DESCRIPTION OF THE WORK: The problem that we must solve here is to generate a vast number of sentences, while taking into account very strict linguistics, length and layout constraints, such as fixed number of characters, restricted vocabulary (3rd grade level), tightly constrained physical layout, etc. To tackle this matter, one approach we will consider is oriented towards the automatic production of constrained text from a corpus. However, to further extend the test capabilities, we must keep the option to modify these constraints along the course of our project. Therefore, it is crucial to consider methods based on constraints satisfaction, such as those developed by J.C. Régin (co-supervisor), in collaboration with the Sony Computer Science Lab [4]. These methods are primarily based on multivalued decision diagrams and the operations that allow them to be manipulated [5,6,7] and have already proven to be efficient [8]. More general methods will also be considered, such as those based on word embedding paired with neural networks or decomposition into singular values. Tools such as OpenAI’s GPT2 or SimpleNLG can also be used. Once created, sentences will be validated experimentally, allowing for fine-tuning of the generator.

SUPERVISION: This Ph.D. will be co-supervised by P. Kornprobst (Inria, Biovision Lab), J.C. Régin (I3S, Constraints and Application Lab), and A. Calabrese (Inria, Biovision Lab).

POTENTIAL IMPACT ON THE FELLOW CAREER: This Ph.D. has the potential to open promising career perspectives for the candidate who will (1) acquire substantial expertise in natural language processing methods, (2) work on a multidisciplinary project with contributions in computer science, cognitive science, and low-vision research, (3) spend one to three months in the world-renowned lab of G.E. Legge (Univ. of Minnesota, USA) working on low-vision research. For all the reasons mentioned above, this Ph.D. will be of high value in academia. Besides, all the acquired skills paired with a high potential for transfer of the work done will be of great interest outside academia, as evidenced by MantuLab’s interest in our project.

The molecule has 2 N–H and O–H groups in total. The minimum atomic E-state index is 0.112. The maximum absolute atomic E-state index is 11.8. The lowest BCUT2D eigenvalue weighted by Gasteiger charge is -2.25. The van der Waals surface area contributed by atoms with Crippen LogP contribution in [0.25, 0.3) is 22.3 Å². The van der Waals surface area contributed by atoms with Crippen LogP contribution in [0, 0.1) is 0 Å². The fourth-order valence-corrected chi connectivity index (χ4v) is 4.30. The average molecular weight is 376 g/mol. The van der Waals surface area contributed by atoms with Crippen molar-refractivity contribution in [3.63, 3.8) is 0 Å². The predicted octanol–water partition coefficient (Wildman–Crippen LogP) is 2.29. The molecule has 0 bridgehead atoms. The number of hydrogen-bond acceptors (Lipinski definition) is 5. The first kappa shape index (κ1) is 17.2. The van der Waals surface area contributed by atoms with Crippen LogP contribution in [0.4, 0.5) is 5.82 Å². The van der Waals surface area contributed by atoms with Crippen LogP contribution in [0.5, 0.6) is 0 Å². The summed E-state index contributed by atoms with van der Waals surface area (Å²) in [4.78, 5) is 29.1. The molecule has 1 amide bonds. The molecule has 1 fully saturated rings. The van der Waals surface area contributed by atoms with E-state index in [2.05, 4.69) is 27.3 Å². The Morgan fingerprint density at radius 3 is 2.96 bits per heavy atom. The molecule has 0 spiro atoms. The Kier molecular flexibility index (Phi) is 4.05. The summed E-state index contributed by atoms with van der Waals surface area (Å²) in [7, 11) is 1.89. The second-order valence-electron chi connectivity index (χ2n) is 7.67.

[1] Bourne, R., et al. (2017) Magnitude, temporal trends, and projections of the global prevalence of blindness and distance and near vision impairment: a systematic review and meta-analysis, The Lancet Global Health, Volume 5, Issue 9, e888 – e897
[2] Mansfield J.S., et al. (1993) A new reading-acuity chart for normal and low vision. Ophthalmic and Visual Optics/Noninvasive Assessment of the Visual System Technical Digest, (Optical Society of America, Washington, DC., 1993.) 3: 232–235.
[3] Mansfield, et al. (2019) Extending the MNREAD sentence corpus: Computer-generated sentences for measuring visual performance in reading. Vision Research, 158, 11–18.
[4] Papadopoulos, A. et al. (2015) Generating all Possible Palindromes from Ngram Corpora. IJCAI 2015: 2489-2495
[5] Perez, G., Régin, J.-C. (2015) Efficient Operations On MDDs for Building Constraint Programming Models. IJCAI 2015: 374-380
[6] Perez, G., Régin, J.-C. (2017) Soft and Cost MDD Propagators. AAAI 2017: 3922-3928
[7] Perez, G., Régin, J.-C. (2018) Parallel Algorithms for Operations on Multi-Valued Decision Diagrams. AAAI 2018: 6625-6632
[8] Perez, G., Régin, J.-C. (2017) MDDs: Sampling and Probability Constraints. CP 2017: 226-24


  • Through BoostUrCAreer@UCA: This Ph.D. offer is part of the BoostUrCAreer project which aims at implementing at Université Côte d’Azur and with the support from the European Commission and the Conseil Region Sud-Provence-Alpes-Côte d’Azur a multidisciplinary doctoral programme in e-health. It will offer excellent conditions for the candidates. Check out this website for more information and to apply. Deadline: March 23, 2020
  • Through Computer Science Doctoral School, via this link. Deadline: May 11, 2020
  • Through Inria Ph.D. Campain: Information coming soon…
  • You may also send us a message with your CV and transcript of record. We will get back to you shortly.